Cardinal Sin

It's welfare for the wealthiest

The Cardinals aren't willing to say how much of an increase is projected for a new stadium -- so much for the team's self-proclaimed public candor -- but it's a safe bet that the new revenues from club seats, posher luxury boxes and improved concessions would easily outpace the $19 million in debt service. And that's not including what the team would save from not having to do ancient-stadium maintenance.

In a nutshell, the Cardinals could do what the Giants did, but they simply don't want to. It's not that a private investment in a stadium would be so bad for the team. It's that a public gift of more than $250 million represents such a wonderful windfall.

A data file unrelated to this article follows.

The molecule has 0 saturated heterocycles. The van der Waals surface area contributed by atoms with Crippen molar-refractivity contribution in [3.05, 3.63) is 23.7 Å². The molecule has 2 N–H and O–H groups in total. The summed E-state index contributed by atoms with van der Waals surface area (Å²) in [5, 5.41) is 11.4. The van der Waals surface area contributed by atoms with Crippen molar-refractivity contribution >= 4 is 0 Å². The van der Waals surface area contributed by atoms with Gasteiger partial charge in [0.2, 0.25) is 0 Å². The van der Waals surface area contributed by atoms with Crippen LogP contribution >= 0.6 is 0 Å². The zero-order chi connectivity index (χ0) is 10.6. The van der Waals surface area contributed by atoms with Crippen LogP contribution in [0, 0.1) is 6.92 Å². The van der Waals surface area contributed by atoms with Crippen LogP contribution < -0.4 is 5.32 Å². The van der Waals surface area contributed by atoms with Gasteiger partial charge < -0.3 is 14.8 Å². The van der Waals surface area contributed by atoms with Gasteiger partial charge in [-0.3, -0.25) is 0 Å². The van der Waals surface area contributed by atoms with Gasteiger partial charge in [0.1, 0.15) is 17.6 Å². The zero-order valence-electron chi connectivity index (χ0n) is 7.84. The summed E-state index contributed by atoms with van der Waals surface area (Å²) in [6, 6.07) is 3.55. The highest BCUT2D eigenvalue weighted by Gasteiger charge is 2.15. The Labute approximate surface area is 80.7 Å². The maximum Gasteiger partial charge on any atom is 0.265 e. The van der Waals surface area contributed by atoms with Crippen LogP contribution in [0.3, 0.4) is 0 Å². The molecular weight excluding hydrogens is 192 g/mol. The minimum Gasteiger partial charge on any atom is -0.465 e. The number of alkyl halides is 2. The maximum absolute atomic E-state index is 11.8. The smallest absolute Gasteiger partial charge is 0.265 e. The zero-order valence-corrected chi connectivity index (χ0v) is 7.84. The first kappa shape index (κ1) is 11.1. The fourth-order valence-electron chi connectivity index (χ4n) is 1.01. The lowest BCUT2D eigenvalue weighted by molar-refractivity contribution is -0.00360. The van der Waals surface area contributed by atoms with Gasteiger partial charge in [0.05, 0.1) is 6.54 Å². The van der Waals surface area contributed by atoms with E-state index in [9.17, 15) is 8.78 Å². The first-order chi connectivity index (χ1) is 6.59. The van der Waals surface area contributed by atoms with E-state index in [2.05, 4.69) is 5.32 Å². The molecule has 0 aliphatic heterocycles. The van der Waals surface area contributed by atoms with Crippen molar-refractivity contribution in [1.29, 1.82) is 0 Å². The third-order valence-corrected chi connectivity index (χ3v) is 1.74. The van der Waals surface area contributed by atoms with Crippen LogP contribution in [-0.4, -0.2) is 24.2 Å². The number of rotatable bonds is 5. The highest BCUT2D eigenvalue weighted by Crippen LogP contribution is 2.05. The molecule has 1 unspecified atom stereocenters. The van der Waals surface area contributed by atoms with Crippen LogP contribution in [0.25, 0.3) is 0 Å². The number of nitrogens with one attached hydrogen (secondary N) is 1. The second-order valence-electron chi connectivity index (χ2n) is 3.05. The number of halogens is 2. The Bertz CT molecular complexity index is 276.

That's why team owners are leveraging their monopoly status to play area governments against one another: They are hellbent on receiving their fair share of public assistance from someone. And they probably have the political clout to turn the unseemly prospect into reality.

Besides, the Cardinals have sentiment on their side:

Who can turn away from the sight of a starving multimillionaire?

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